Is the Affordable Care Act worth fighting for?

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As a result of the passage of the Affordable Care Act (ACA) during the Obama administration, Americans benefitted from various healthcare reforms such as protection from being excluded from health insurance plans due to preexisting conditions, the ability to be covered under parents’ healthcare plans until age 26 and government subsidization of insurance plans for those who fell under certain income thresholds.

The Trump administration and Republicans in Congress are seeking to “repeal and replace” the ACA, and the current debate among Republican lawmakers centers around exactly how much the ACA should be gutted. Many Republicans clearly see much of the ACA as worth preserving, as evidenced by the party’s rhetorical shifta majority of Americans support keeping reforms like the protection of people with preexisting conditions. The individual mandate remains the most contentious issue related to the ACA.

With this latest push to either abolish or significantly alter the ACA along conservative lines, it becomes necessary to ask ourselves whether the ACA is worth saving and what any potential alternative should look like.

A main thrust of the Republicans’ recently crafted healthcare bill, the Affordable Health Care Act (ACHA), is the abolition of the individual mandate and subsidization of health insurance plans. Instead, people who remain uninsured will be subject to a 30 percent surcharge from insurance providers when they do end up seeking insurance and insurance subsidies are replaced by tax credits. While Republicans are trying to rhetorically frame these two changes as a drastic shift in healthcare policy, it’s clear that they are functionally equivalent to the ACA’s individual mandate fees and insurance subsidies. Americans are still incentivized to attain health insurance to avoid a fine, and taxpayer money is still used to help pay for some American’s plans.

There is much more to the ACHA, but what these two changes make clear is that the ACA has set the status quo for American healthcare going forward. Health insurance will remain a loosely regulated private market where even critical lifesaving care will be run as a for-profit enterprise.

The U.S. is the only industrialized nation that does not guarantee health coverage for its people. Whether it is done through a government-run healthcare system, public-private partnerships that remove the profit incentive from critical care, or individual mandates similar to the ACA’s combined with robust consumer protection, every other developed and many developing nations are able to guarantee a basic level of healthcare access to every single one of their citizens. The U.S., the richest country to have ever existed, is exceptional among developed nations in allowing its citizens to be subject to a for-profit healthcare system.

The negative effects of this on Americans are predictable. A 2014 study found that medical bankruptcy is the primary cause of American bankruptcy cases. Most people who go into bankruptcy due to medical costs had insurance at the time they got sick. Healthcare costs have continued to rise even after passage of the ACA. In countries that have universal healthcare, a bankruptcy arising from medical bills would be a national scandal. Here, it’s commonplace.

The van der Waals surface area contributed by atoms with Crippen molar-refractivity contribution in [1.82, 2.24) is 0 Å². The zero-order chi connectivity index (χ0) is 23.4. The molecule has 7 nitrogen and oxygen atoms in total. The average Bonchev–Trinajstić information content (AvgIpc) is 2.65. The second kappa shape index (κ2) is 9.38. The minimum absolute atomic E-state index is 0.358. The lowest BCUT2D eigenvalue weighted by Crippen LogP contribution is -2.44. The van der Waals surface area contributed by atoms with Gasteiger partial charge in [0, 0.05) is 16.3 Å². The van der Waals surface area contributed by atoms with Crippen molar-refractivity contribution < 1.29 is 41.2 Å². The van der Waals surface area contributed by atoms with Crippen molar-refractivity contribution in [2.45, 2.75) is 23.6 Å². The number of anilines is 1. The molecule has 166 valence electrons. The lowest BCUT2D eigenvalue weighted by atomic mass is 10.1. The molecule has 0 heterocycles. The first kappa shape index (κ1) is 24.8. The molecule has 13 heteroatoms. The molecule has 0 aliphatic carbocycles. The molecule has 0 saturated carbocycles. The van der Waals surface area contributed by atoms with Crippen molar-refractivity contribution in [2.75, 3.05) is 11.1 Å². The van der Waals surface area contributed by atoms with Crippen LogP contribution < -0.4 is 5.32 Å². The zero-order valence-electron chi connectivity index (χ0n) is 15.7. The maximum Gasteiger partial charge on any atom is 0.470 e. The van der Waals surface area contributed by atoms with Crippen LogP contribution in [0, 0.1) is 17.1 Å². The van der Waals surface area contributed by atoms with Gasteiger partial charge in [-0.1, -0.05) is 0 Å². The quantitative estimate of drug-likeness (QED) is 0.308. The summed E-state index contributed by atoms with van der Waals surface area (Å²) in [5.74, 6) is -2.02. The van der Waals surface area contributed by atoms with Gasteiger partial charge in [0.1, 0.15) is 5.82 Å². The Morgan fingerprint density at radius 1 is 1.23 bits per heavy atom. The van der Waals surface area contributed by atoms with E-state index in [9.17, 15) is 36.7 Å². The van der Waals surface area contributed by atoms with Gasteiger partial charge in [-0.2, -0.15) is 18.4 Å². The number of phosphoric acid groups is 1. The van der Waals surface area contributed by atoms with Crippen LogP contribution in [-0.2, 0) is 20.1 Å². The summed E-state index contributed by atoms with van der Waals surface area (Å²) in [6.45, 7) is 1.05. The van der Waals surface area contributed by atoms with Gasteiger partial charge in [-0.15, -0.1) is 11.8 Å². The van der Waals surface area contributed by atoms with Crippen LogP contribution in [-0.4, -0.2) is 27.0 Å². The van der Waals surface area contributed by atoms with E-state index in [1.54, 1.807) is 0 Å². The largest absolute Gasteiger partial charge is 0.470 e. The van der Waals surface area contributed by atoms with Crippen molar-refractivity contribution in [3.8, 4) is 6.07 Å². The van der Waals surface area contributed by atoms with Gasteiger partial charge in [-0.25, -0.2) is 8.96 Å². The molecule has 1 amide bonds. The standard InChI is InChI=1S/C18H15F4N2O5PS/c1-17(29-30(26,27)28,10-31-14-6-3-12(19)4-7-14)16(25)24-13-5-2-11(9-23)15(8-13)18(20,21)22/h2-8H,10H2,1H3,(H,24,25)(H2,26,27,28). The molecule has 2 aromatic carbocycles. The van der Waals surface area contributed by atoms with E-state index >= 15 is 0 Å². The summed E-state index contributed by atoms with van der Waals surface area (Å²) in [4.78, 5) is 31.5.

The fact that the ACA was not successful in meaningfully reigning in the medical insurance industry’s predatory practices or in lowering medical costs across the board reveals a fundamental sticking point in the debate over healthcare reform: healthcare as a right is considered anathema by nearly the entire American political class.

Conservatives do not believe that a person who is too poor to afford health insurance deserves full access to healthcare services or that Americans should be subject only to whatever protections and reforms a rapacious insurance industry decides to impose on itself.
Democrats, on the other hand, may give lip service to healthcare as a right, but they are overwhelmingly uninterested in expending any serious amount of political capital on instituting the only system that could guarantee universal coverage: single-payer healthcare. Instead, the two parties are content to endlessly bicker over just how much insurance companies should be able to exploit the American people when they inevitably require healthcare services.

The ACA’s reforms were important steps forward, but they represent little more than peanuts tossed to us by a political system that values the profit margins of insurance corporations more than the health of its citizens. While it’s important to fight to preserve the protections that the ACA put in place, it’s even more important to recognize how lacking that legislation was in terms of instituting a sane and humane healthcare system.

When healthcare is a for-profit enterprise, a set of horrible incentives are inevitably introduced into the system. For-profit healthcare does not serve consumers better than other systems, is more expensive than single-payer and does not provide better care than those of other industrialized nations. The fact that working Americans must choose between paying bills and seeing a dentist, or may be forced into bankruptcy by illnesses that would have been treated for free in other nations, is an unacceptable but inevitable consequence of those incentives.